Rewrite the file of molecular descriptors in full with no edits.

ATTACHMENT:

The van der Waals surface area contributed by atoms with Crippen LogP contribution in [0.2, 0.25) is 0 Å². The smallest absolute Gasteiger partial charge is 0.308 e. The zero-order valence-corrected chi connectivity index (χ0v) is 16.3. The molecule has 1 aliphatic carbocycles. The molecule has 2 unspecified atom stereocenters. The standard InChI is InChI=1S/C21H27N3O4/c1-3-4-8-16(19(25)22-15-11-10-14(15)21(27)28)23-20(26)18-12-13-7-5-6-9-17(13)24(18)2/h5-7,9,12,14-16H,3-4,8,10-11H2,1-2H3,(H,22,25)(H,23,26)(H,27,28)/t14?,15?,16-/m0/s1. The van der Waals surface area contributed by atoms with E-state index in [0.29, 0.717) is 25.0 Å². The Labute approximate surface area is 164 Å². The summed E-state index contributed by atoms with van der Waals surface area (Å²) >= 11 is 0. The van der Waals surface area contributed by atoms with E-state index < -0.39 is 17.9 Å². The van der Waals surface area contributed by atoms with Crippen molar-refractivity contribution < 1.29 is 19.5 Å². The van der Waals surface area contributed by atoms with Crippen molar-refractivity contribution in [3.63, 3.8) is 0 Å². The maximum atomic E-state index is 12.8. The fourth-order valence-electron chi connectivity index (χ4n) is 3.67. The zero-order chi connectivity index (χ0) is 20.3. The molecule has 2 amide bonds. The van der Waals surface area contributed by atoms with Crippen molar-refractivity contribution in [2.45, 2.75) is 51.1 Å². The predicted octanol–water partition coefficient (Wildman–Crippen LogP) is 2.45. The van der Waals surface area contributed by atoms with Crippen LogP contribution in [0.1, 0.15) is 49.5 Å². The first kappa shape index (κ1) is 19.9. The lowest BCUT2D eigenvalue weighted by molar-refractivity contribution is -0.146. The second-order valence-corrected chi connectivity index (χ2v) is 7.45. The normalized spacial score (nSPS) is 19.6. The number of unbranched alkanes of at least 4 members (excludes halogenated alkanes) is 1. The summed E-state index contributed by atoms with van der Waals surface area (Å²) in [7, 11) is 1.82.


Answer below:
The van der Waals surface area contributed by atoms with Crippen LogP contribution in [0.2, 0.25) is 0 Å². The smallest absolute Gasteiger partial charge is 0.308 e. The zero-order valence-corrected chi connectivity index (χ0v) is 16.3. The molecule has 1 aliphatic carbocycles. The molecule has 2 unspecified atom stereocenters. The standard InChI is InChI=1S/C21H27N3O4/c1-3-4-8-16(19(25)22-15-11-10-14(15)21(27)28)23-20(26)18-12-13-7-5-6-9-17(13)24(18)2/h5-7,9,12,14-16H,3-4,8,10-11H2,1-2H3,(H,22,25)(H,23,26)(H,27,28)/t14?,15?,16-/m0/s1. The van der Waals surface area contributed by atoms with E-state index in [0.29, 0.717) is 25.0 Å². The Labute approximate surface area is 164 Å². The summed E-state index contributed by atoms with van der Waals surface area (Å²) >= 11 is 0. The van der Waals surface area contributed by atoms with E-state index < -0.39 is 17.9 Å². The van der Waals surface area contributed by atoms with Crippen molar-refractivity contribution < 1.29 is 19.5 Å². The van der Waals surface area contributed by atoms with Crippen molar-refractivity contribution in [3.63, 3.8) is 0 Å². The maximum atomic E-state index is 12.8. The fourth-order valence-electron chi connectivity index (χ4n) is 3.67. The zero-order chi connectivity index (χ0) is 20.3. The molecule has 2 amide bonds. The van der Waals surface area contributed by atoms with Crippen molar-refractivity contribution in [2.45, 2.75) is 51.1 Å². The predicted octanol–water partition coefficient (Wildman–Crippen LogP) is 2.45. The van der Waals surface area contributed by atoms with Crippen LogP contribution in [0.1, 0.15) is 49.5 Å². The first kappa shape index (κ1) is 19.9. The lowest BCUT2D eigenvalue weighted by molar-refractivity contribution is -0.146. The second-order valence-corrected chi connectivity index (χ2v) is 7.45. The normalized spacial score (nSPS) is 19.6. The number of unbranched alkanes of at least 4 members (excludes halogenated alkanes) is 1. The summed E-state index contributed by atoms with van der Waals surface area (Å²) in [7, 11) is 1.82.